Little Charo Episode 13

This article is part of a series on the game Little Charo for Nintendo DS. For more information please see this introductory post.

Episode Overview

Shortly after arriving in Chicago, Charo prepares for a party at the Spencer estate. Perhaps by mingling with the guests, he may be able to find out how to meet Louisa? This episode is of a medium-long length, and has a bit of vocabulary that we haven’t encountered yet. Towards the end there is a fairly difficult puzzle where you have to help decide the seating arrangements for the other pets. It has a lot of clues written in Japanese, so I recommend trying to work out the solution on your own. But if you can’t get it, highlight the following text to see the solution: ★ Top: Nancy; Top-Right: Tony; Right: Joy; Bottom-Right: Mimi; Bottom: Paul; Bottom-Left: Stephen; Left: Rum; Top-Left: Keith

Frequently Used Vocabulary

Here are some frequently occurring words from this episode:

中庭    なかにわ    (n) courtyard; (P)
屋敷    やしき    (n) residence; estate; grounds; (P)
納屋    なや    (n) shed; barn;
花壇    かだん    (n) flower bed; (P)
噴水    ふんすい    (n) water fountain; (P)
金ぴか    きんぴか    (adj-na,n) gilded splendor;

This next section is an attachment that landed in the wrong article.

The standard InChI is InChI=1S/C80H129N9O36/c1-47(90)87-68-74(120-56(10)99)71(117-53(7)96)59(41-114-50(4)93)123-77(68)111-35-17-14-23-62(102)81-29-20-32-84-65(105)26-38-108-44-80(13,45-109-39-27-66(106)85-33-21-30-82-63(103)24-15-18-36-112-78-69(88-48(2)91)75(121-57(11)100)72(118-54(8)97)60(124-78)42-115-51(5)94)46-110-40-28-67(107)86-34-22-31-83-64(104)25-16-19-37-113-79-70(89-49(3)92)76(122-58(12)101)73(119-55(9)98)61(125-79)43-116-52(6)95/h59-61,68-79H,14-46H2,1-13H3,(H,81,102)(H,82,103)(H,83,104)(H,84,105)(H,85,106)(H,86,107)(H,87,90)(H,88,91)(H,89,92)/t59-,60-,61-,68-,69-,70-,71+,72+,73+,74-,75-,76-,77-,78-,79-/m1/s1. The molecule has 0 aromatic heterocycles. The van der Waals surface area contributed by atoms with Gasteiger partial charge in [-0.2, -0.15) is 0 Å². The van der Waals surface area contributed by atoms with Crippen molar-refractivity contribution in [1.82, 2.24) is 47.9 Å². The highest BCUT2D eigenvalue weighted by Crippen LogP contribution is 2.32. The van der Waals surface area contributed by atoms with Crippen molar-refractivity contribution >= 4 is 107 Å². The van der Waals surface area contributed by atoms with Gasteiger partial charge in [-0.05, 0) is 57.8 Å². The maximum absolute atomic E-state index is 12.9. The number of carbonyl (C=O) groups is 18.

輝く    かがやく    (v5k) to shine; to glitter; to sparkle; (P)
到着    とうちゃく    (n,vs,adj-no) arrival; (P)
席順    せきじゅん    (n) seating order
季節    きせつ    (n,adj-no) season; (P)
準備    じゅんび    (n,vs) preparation; setup; arrangements; (P)
金貨    きんか    (n) gold coin
伝言    でんごん    (n,vs) verbal message; word; (P)
招待    しょうたい    (n,vs,adj-no) invitation; (P)
広間    ひろま    (n) hall; saloon; spacious room; guest room
哀しみ    かなしみ    (n) sadness; sorrow; grief; (P)
優雅    ゆうが    (adj-na,n) elegance; grace; refinement
咲く    さく    (v5k,vi) to bloom; (P)
奥    おく    (n) interior; inner part; inside; (P)
生い茂る    おいしげる    (v5r,vi) to grow thickly; to be overgrown; to thrive; to grow in abundance
樹木    じゅもく    (n,adj-no) trees and shrubs; arbour; arbor; (P)
神秘的    しんぴてき    (adj-na) mysterious
毛並み    けなみ    (n,col) lie of a (dog’s) hair; type; sort; lineage; breeding
埋める    うずめる    (v1,vt) to cover; to bury (e.g. one’s face in hands); to submerge; to fill (completely); to stuff; to pack; to cram; to fill up; (P)
水筒    すいとう    (n) canteen; flask; water bottle; thermos; (P)
小型犬    こがたけん    (n) small-breed dog; toy dog
側面    そくめん    (n) side; flank; lateral; (P)
広告    こうこく    (n,vs,adj-no) advertisement; (P)
車体    しゃたい    (n) body (of car); frame

Script

Click here to go directly to the master spreadsheet, which will allow you to save the contents to your PC.

Or click here to access an HTML version of the script that is compatible with Rikai-chan.